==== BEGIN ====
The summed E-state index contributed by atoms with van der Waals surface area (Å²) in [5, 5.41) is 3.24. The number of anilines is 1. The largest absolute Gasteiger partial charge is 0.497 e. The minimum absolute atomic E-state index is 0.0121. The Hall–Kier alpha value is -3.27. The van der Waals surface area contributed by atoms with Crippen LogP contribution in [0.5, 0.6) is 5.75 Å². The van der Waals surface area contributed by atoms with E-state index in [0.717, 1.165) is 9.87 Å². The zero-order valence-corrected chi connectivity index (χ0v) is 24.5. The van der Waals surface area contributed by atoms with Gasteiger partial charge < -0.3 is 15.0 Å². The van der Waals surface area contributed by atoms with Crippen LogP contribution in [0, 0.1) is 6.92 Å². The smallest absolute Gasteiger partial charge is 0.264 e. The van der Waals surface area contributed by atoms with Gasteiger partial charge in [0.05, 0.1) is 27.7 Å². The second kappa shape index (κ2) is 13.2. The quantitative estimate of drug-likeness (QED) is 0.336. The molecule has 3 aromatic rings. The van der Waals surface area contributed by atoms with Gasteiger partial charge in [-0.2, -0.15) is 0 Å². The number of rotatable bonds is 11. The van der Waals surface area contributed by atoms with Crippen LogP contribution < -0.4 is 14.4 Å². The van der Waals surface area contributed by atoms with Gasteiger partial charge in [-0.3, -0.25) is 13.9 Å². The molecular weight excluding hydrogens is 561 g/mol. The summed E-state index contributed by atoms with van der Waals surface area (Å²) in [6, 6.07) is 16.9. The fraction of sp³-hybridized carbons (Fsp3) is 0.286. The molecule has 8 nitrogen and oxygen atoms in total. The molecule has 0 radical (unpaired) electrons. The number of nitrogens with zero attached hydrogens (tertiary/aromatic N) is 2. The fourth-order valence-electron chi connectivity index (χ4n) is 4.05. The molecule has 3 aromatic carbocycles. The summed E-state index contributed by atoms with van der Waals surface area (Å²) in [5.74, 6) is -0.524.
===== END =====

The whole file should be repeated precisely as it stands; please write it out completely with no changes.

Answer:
The summed E-state index contributed by atoms with van der Waals surface area (Å²) in [5, 5.41) is 3.24. The number of anilines is 1. The largest absolute Gasteiger partial charge is 0.497 e. The minimum absolute atomic E-state index is 0.0121. The Hall–Kier alpha value is -3.27. The van der Waals surface area contributed by atoms with Crippen LogP contribution in [0.5, 0.6) is 5.75 Å². The van der Waals surface area contributed by atoms with E-state index in [0.717, 1.165) is 9.87 Å². The zero-order valence-corrected chi connectivity index (χ0v) is 24.5. The van der Waals surface area contributed by atoms with Gasteiger partial charge < -0.3 is 15.0 Å². The van der Waals surface area contributed by atoms with Crippen LogP contribution in [0, 0.1) is 6.92 Å². The smallest absolute Gasteiger partial charge is 0.264 e. The van der Waals surface area contributed by atoms with Gasteiger partial charge in [0.05, 0.1) is 27.7 Å². The second kappa shape index (κ2) is 13.2. The quantitative estimate of drug-likeness (QED) is 0.336. The molecule has 3 aromatic rings. The van der Waals surface area contributed by atoms with Gasteiger partial charge in [-0.2, -0.15) is 0 Å². The number of rotatable bonds is 11. The van der Waals surface area contributed by atoms with Crippen LogP contribution < -0.4 is 14.4 Å². The van der Waals surface area contributed by atoms with Gasteiger partial charge in [-0.3, -0.25) is 13.9 Å². The molecular weight excluding hydrogens is 561 g/mol. The summed E-state index contributed by atoms with van der Waals surface area (Å²) in [6, 6.07) is 16.9. The fraction of sp³-hybridized carbons (Fsp3) is 0.286. The molecule has 8 nitrogen and oxygen atoms in total. The molecule has 0 radical (unpaired) electrons. The number of nitrogens with zero attached hydrogens (tertiary/aromatic N) is 2. The fourth-order valence-electron chi connectivity index (χ4n) is 4.05. The molecule has 3 aromatic carbocycles. The summed E-state index contributed by atoms with van der Waals surface area (Å²) in [5.74, 6) is -0.524.